Recently I have noticed a trend in my counseling ministry I refer to as; “circumstantial spirituality.” In other words, many counselees become very spiritual at the time their sins are uncovered, only to return to the secular life when the crisis has passed. These are individuals who seek support because of exposure rather than conviction of conscience.
The challenge for the biblical counselor comes in helping this briefly spiritual person, stay in the light long enough for the true heart condition to be revealed. But such counselees are often intolerant of the glare of this heavenly illumination. Jesus spoke of this reality stating:
“This is the judgment, that the Light has come into the world, and men loved the darkness rather than the Light, for their deeds were evil. For everyone who does evil hates the Light, and does not come to the Light for fear that his deeds will be exposed” (Jn 3:19-20).
According to our Lord, the darkness is preferred. A person in this condition has a committed desire to continue without exposure and as a result, avoids the Light (Jesus). There is not grief for his/her offense before God, only for the inconvenience and earthly suffering of their circumstance.
The counselee in this state may be an unbeliever, rejecting the Person of Christ and the grace He extends. Or the counselee may be a believer engulfed in a sin or lifestyle that has become so dominant, that he/she rejects the curative touch of Christ, extended to a repentant heart. Paul wrote:
For the sorrow that is according to the will of God produces a repentance without regret, leading to salvation, but the sorrow of the world produces death (2 Cor 7:10).
Without godly sorrow (according to the will of God) a counselee lacks the capacity to repent. Godly sorrow is a deep and abiding awareness of one’s crime before a Holy God. Worldly sorrow, however, is a sorrow for self and a grief for circumstance that does not transform and does not heal.
The person racked with “circumstantial spirituality” will provide a semblance of godly contrition, but fails to change direction because he/she is still avoiding the complete cleansing work of God. A true follower of Christ cannot live life in the shadows. A love for darkness is antithetical to salvation. It is impossible to be in Christ part-time. John wrote:
This is the message we have heard from Him and announce to you, that God is Light, and in Him there is no darkness at all. If we say that we have fellowship with Him and yet walk in the darkness, we lie and do not practice the truth; but if we walk in the Light as He Himself is in the Light, we have fellowship with one another, and the blood of Jesus His Son cleanses us from all sin (1 Jn 1:5-7).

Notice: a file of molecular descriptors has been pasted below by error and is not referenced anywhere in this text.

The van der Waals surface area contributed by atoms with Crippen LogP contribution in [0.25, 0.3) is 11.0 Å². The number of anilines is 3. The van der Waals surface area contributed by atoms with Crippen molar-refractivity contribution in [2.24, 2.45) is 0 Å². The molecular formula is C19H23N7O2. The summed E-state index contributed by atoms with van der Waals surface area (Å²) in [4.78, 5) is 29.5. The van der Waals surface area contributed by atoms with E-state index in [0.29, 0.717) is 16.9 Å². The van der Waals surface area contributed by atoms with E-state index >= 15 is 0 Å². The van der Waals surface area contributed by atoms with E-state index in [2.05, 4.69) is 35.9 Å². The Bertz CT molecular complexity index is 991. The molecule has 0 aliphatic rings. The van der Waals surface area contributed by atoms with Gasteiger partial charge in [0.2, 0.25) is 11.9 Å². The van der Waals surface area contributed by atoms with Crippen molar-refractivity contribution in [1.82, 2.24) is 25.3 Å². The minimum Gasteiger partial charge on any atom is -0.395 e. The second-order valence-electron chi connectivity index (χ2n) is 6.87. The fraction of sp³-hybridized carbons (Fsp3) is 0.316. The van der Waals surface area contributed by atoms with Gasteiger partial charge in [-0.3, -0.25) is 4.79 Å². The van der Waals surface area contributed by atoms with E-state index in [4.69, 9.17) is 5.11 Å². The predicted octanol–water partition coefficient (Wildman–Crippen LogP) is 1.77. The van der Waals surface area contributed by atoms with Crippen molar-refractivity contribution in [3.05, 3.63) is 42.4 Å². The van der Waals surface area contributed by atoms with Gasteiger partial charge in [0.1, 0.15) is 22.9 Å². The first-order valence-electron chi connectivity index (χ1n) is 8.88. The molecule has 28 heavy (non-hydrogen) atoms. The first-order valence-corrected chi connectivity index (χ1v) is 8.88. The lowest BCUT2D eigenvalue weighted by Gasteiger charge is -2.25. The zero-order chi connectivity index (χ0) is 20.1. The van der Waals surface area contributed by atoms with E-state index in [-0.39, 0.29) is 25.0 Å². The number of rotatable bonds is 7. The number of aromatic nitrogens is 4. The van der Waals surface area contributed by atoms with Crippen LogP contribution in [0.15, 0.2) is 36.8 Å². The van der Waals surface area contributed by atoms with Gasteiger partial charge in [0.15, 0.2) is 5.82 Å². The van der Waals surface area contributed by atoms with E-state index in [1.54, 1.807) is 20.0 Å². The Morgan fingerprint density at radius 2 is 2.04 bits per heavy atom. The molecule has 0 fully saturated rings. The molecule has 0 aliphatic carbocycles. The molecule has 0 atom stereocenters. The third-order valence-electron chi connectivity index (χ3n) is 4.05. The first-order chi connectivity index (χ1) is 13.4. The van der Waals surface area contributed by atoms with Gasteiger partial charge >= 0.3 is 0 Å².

As Biblicists, we are accountable for confronting the incongruent nature of light and darkness evident in a counselee’s life. We must be cautious not to accept the superficial confession of sin, by applying Scripture to discern the fullness of the “thoughts and intentions of the heart” (Heb 4:12). Confession of sin is common, but repentance is rare.
When John the Baptist saw the Pharisees and Sadducees coming for baptism, as an outward demonstration of repentance (Matt 3:7), he confronted their motivations with the following rebuke:
Therefore bear fruit in keeping with repentance…(Matt 3:8).
The counselee with wrong motivation will not demonstrate godly fruit. The fruit of repentance is outlined as follows:
For behold what earnestness this very thing, this godly sorrow, has produced in you: what vindication of yourselves, what indignation, what fear, what longing, what zeal, what avenging of wrong! In everything you demonstrated yourselves to be innocent in the matter (2 Cor 7:11).
Irregular and inconsistent “earnestness” is not evidence of a fruitful repentance. Being diligent and disciplines only when required does not convey a changed heart. A committed follower who lives within a climate of repentance, quickly dealing with him/herself with self-confrontation and submission to the Word demonstrates:
- Indignation—Strong emotion in opposition to injustice and disobedience.
- Fear—Reverence before God rather than fear of man.
- Longing—A desire to pursue God and strive for obedience.
- Zeal—Great energy and enthusiasm for God and His standards.
- Innocence—“All have sinned and fall short of the glory of God…” (Rom 3:23). One can only be innocent through the blood of Christ at salvation and in His sustaining grace granted continually to the repentant, transforming heart.
Paul instructed the Christians at Ephesus in the importance of a godly walk that imitates our Lord and Savior (Eph 5:1-2)
…for you were formerly darkness, but now you are Light in the Lord; walk as children of Light (for the fruit of the Light consists in all goodness and righteousness and truth ), trying to learn what is pleasing to the Lord (Eph 5:8-10).
The expression “walk as” implies a continual, uninterrupted, movement. It is not a walk of starts and stops, but a consistent, steady, progression that does not veer off course. This is the goal of biblical care and true discipleship that helps the counselee become a source of increasing “goodness, righteousness, and truth.”
Always remember we are tending to character not situations. We are agents of transformation and not relief. As counselors we should use the crisis as an opportunity to forge a deeper understanding and an uninhibited surrender to the indwelling Light.